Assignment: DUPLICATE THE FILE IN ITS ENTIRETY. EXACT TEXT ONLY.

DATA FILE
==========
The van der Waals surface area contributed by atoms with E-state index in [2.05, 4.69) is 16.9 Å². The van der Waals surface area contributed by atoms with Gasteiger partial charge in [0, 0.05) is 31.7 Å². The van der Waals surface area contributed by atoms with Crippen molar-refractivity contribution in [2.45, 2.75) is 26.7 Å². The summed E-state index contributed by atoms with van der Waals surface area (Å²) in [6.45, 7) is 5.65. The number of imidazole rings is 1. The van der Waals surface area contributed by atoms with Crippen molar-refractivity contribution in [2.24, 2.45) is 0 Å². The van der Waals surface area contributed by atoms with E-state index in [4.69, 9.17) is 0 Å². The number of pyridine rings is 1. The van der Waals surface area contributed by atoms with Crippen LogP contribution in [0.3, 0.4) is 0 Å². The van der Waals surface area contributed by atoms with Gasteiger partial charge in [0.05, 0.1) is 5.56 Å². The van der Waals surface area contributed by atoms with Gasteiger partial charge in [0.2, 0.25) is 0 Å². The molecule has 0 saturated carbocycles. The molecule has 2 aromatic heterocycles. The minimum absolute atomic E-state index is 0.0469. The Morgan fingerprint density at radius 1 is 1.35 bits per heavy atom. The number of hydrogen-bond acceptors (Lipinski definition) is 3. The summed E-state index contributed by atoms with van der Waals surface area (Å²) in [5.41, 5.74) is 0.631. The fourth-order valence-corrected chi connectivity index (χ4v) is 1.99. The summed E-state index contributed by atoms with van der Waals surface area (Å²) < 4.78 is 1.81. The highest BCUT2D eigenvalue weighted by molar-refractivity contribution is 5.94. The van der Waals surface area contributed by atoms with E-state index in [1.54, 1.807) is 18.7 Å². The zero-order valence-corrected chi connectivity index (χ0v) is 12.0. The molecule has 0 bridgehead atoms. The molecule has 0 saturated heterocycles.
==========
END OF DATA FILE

The van der Waals surface area contributed by atoms with E-state index in [2.05, 4.69) is 16.9 Å². The van der Waals surface area contributed by atoms with Gasteiger partial charge in [0, 0.05) is 31.7 Å². The van der Waals surface area contributed by atoms with Crippen molar-refractivity contribution in [2.45, 2.75) is 26.7 Å². The summed E-state index contributed by atoms with van der Waals surface area (Å²) in [6.45, 7) is 5.65. The number of imidazole rings is 1. The van der Waals surface area contributed by atoms with Crippen molar-refractivity contribution in [2.24, 2.45) is 0 Å². The van der Waals surface area contributed by atoms with E-state index in [4.69, 9.17) is 0 Å². The number of pyridine rings is 1. The van der Waals surface area contributed by atoms with Crippen LogP contribution in [0.3, 0.4) is 0 Å². The van der Waals surface area contributed by atoms with Gasteiger partial charge in [0.05, 0.1) is 5.56 Å². The van der Waals surface area contributed by atoms with Gasteiger partial charge in [0.2, 0.25) is 0 Å². The molecule has 0 saturated carbocycles. The molecule has 2 aromatic heterocycles. The minimum absolute atomic E-state index is 0.0469. The Morgan fingerprint density at radius 1 is 1.35 bits per heavy atom. The number of hydrogen-bond acceptors (Lipinski definition) is 3. The summed E-state index contributed by atoms with van der Waals surface area (Å²) in [5.41, 5.74) is 0.631. The fourth-order valence-corrected chi connectivity index (χ4v) is 1.99. The summed E-state index contributed by atoms with van der Waals surface area (Å²) < 4.78 is 1.81. The highest BCUT2D eigenvalue weighted by molar-refractivity contribution is 5.94. The van der Waals surface area contributed by atoms with E-state index in [1.54, 1.807) is 18.7 Å². The zero-order valence-corrected chi connectivity index (χ0v) is 12.0. The molecule has 0 bridgehead atoms. The molecule has 0 saturated heterocycles.